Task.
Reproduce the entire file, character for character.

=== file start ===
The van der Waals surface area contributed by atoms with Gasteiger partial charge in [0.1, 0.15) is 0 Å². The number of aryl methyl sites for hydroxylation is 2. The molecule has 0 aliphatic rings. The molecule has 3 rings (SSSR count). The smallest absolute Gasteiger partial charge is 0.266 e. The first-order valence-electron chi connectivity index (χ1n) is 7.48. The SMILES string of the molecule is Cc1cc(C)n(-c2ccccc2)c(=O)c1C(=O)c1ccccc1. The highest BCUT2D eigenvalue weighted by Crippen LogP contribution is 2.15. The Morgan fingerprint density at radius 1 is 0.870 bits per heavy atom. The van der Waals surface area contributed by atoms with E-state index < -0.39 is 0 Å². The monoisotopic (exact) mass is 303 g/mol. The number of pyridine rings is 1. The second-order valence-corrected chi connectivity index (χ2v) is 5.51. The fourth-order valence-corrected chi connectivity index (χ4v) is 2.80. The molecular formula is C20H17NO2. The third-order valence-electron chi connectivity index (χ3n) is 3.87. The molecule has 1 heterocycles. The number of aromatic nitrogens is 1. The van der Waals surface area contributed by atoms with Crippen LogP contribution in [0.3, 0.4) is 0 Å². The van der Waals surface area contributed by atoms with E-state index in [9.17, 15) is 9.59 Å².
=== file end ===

The van der Waals surface area contributed by atoms with Gasteiger partial charge in [0.1, 0.15) is 0 Å². The number of aryl methyl sites for hydroxylation is 2. The molecule has 0 aliphatic rings. The molecule has 3 rings (SSSR count). The smallest absolute Gasteiger partial charge is 0.266 e. The first-order valence-electron chi connectivity index (χ1n) is 7.48. The SMILES string of the molecule is Cc1cc(C)n(-c2ccccc2)c(=O)c1C(=O)c1ccccc1. The highest BCUT2D eigenvalue weighted by Crippen LogP contribution is 2.15. The Morgan fingerprint density at radius 1 is 0.870 bits per heavy atom. The van der Waals surface area contributed by atoms with E-state index < -0.39 is 0 Å². The monoisotopic (exact) mass is 303 g/mol. The number of pyridine rings is 1. The second-order valence-corrected chi connectivity index (χ2v) is 5.51. The fourth-order valence-corrected chi connectivity index (χ4v) is 2.80. The molecular formula is C20H17NO2. The third-order valence-electron chi connectivity index (χ3n) is 3.87. The molecule has 1 heterocycles. The number of aromatic nitrogens is 1. The van der Waals surface area contributed by atoms with Crippen LogP contribution in [0.3, 0.4) is 0 Å². The van der Waals surface area contributed by atoms with E-state index in [9.17, 15) is 9.59 Å².